To that end, Congress authorized the Secretary to promulgate, as a condition of a facility’s participation in the programs, such “requirements as [he] finds necessary in the interest of the health and safety of individuals who are furnished services in the institution.”
Municipal, county and state mandates are not affected by either decision and any local mandates in place may remain. Citigroup intends to fire all workers who aren’t vaccinated by the end of January 2022, while Starbucks has declared that all employees must be vaccinated or undergoing regular testing by February 9th.
Other companies, such as Boeing, General Electric, Union Pacific and BNSF Railway had suspended their vaccine or test mandates as a result of the stay in November of 2021 by the U.S. Court of Appeals for the Fifth Circuit in Louisiana against the Biden-Harris administration’s mandate for large employers, and their future actions are unknown.
Boeing said that about ninety-two percent of its more than 110,000 U.S. employees were fully vaccinated or had received exemptions from the mandate, but over a third of its employees reside in Alabama, Arizona, Missouri, Oklahoma, South Carolina and Texas, which have lax to nonexistent regulations in place — this probably had an effect on their decision to suspend.
Walmart, Amazon and JPMorgan Chase, three of the largest employers in the United States, have yet to issue any broad requirements for their workers.
One likely result of the first decision by the Supreme Court will be significant delays in employees whose physical presence is not considered essential returning to offices. Many companies have been reducing their office space requirements since mid-2021, and Court’s decision to strike down the mandate on large employers is likely to result is further reductions.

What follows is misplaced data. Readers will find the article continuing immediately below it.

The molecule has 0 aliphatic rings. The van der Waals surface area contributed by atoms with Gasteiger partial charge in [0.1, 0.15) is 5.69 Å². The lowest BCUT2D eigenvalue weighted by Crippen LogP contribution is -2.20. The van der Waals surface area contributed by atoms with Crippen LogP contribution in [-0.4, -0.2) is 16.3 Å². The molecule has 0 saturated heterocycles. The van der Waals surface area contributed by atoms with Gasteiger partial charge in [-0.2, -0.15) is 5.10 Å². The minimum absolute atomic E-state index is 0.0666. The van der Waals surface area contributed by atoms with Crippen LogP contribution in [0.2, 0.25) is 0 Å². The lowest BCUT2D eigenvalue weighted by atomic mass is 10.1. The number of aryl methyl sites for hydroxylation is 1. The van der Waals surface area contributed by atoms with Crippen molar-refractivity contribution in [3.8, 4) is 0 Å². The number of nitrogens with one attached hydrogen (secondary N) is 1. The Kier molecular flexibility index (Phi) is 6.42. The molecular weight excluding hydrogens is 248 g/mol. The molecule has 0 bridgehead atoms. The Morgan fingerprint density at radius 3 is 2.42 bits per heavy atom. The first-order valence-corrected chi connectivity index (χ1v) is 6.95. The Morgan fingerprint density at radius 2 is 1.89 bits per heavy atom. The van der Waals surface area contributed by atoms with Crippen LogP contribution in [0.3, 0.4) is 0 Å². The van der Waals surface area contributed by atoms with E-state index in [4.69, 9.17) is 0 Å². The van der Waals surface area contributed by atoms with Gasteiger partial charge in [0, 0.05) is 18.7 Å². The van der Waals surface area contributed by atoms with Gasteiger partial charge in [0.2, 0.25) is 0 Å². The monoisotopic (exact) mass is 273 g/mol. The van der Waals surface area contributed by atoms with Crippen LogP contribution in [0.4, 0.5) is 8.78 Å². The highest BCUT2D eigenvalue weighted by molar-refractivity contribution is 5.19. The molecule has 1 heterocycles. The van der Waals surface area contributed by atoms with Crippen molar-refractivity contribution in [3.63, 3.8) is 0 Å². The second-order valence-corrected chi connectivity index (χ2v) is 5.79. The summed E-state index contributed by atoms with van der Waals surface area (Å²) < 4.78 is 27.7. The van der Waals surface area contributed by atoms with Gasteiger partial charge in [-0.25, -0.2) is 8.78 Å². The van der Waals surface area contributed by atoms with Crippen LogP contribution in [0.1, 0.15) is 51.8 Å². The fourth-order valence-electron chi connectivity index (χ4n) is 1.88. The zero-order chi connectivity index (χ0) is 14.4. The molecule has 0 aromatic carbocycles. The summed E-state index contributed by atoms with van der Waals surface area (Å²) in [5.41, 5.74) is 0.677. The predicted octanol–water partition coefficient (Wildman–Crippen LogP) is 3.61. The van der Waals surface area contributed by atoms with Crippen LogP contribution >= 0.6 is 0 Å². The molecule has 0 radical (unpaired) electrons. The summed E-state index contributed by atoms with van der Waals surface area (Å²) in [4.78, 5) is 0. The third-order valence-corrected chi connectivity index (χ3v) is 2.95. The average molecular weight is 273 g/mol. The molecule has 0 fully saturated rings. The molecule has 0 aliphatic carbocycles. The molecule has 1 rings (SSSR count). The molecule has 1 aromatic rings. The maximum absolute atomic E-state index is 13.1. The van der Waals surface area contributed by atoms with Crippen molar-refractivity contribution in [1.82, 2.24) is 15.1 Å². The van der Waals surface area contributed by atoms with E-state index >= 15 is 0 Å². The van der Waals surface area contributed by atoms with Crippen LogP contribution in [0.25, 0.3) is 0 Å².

No final decision by the Supreme Court regarding a vaccine or testing mandate for Federal contractors has yet been made, though the United States Postal Service will both not meet the vaccine or testing requirement and not be provided a requested 120-day extension from meeting the OSHA requirement.
On Thursday, January 13th, Governor Jay Inslee took six steps in response to rising cases of COVID-19 due to the omicron variant.
First, one hundred non-clinical personnel among the Washington State National Guard will be deployed largely to assist emergency rooms at eight facilities across the state to alleviate crowding of patients at these facilities and to provide COVID-19 testing teams where most useful.
Second, all hospitals within Washington state will be required to pause all non-urgent procedures, again in order to alleviate crowding.